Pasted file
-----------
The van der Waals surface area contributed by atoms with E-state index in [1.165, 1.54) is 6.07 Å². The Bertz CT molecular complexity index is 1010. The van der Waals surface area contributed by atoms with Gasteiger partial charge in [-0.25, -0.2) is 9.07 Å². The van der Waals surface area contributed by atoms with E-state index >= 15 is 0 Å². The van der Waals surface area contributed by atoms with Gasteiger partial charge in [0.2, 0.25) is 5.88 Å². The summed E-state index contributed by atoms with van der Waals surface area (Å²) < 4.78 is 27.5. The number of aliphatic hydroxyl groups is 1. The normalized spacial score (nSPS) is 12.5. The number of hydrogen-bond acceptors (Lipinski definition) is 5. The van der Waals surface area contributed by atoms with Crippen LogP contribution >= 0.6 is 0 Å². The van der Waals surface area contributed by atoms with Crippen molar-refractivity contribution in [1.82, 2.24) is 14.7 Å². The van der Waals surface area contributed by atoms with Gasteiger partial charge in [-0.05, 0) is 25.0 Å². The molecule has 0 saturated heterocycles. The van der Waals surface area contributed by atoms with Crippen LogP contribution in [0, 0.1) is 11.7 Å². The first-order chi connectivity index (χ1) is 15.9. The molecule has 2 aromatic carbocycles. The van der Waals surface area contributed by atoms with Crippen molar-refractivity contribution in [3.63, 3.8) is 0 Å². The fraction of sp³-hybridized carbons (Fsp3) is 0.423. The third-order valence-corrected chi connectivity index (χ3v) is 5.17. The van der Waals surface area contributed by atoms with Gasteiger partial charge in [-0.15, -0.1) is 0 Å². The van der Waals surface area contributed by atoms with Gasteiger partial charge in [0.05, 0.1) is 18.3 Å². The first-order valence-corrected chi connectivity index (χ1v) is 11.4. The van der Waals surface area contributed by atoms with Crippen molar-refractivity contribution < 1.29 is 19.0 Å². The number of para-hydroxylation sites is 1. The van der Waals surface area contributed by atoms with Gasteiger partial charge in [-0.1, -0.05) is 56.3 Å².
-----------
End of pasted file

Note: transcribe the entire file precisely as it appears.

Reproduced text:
The van der Waals surface area contributed by atoms with E-state index in [1.165, 1.54) is 6.07 Å². The Bertz CT molecular complexity index is 1010. The van der Waals surface area contributed by atoms with Gasteiger partial charge in [-0.25, -0.2) is 9.07 Å². The van der Waals surface area contributed by atoms with E-state index >= 15 is 0 Å². The van der Waals surface area contributed by atoms with Gasteiger partial charge in [0.2, 0.25) is 5.88 Å². The summed E-state index contributed by atoms with van der Waals surface area (Å²) < 4.78 is 27.5. The number of aliphatic hydroxyl groups is 1. The normalized spacial score (nSPS) is 12.5. The number of hydrogen-bond acceptors (Lipinski definition) is 5. The van der Waals surface area contributed by atoms with Crippen LogP contribution >= 0.6 is 0 Å². The van der Waals surface area contributed by atoms with Crippen molar-refractivity contribution in [1.82, 2.24) is 14.7 Å². The van der Waals surface area contributed by atoms with Gasteiger partial charge in [-0.05, 0) is 25.0 Å². The molecule has 0 saturated heterocycles. The van der Waals surface area contributed by atoms with Crippen LogP contribution in [0, 0.1) is 11.7 Å². The first-order chi connectivity index (χ1) is 15.9. The molecule has 2 aromatic carbocycles. The van der Waals surface area contributed by atoms with Crippen molar-refractivity contribution in [3.63, 3.8) is 0 Å². The fraction of sp³-hybridized carbons (Fsp3) is 0.423. The third-order valence-corrected chi connectivity index (χ3v) is 5.17. The van der Waals surface area contributed by atoms with Gasteiger partial charge in [-0.15, -0.1) is 0 Å². The van der Waals surface area contributed by atoms with Gasteiger partial charge in [0.05, 0.1) is 18.3 Å². The first-order valence-corrected chi connectivity index (χ1v) is 11.4. The van der Waals surface area contributed by atoms with Crippen molar-refractivity contribution < 1.29 is 19.0 Å². The number of para-hydroxylation sites is 1. The van der Waals surface area contributed by atoms with Gasteiger partial charge in [-0.1, -0.05) is 56.3 Å².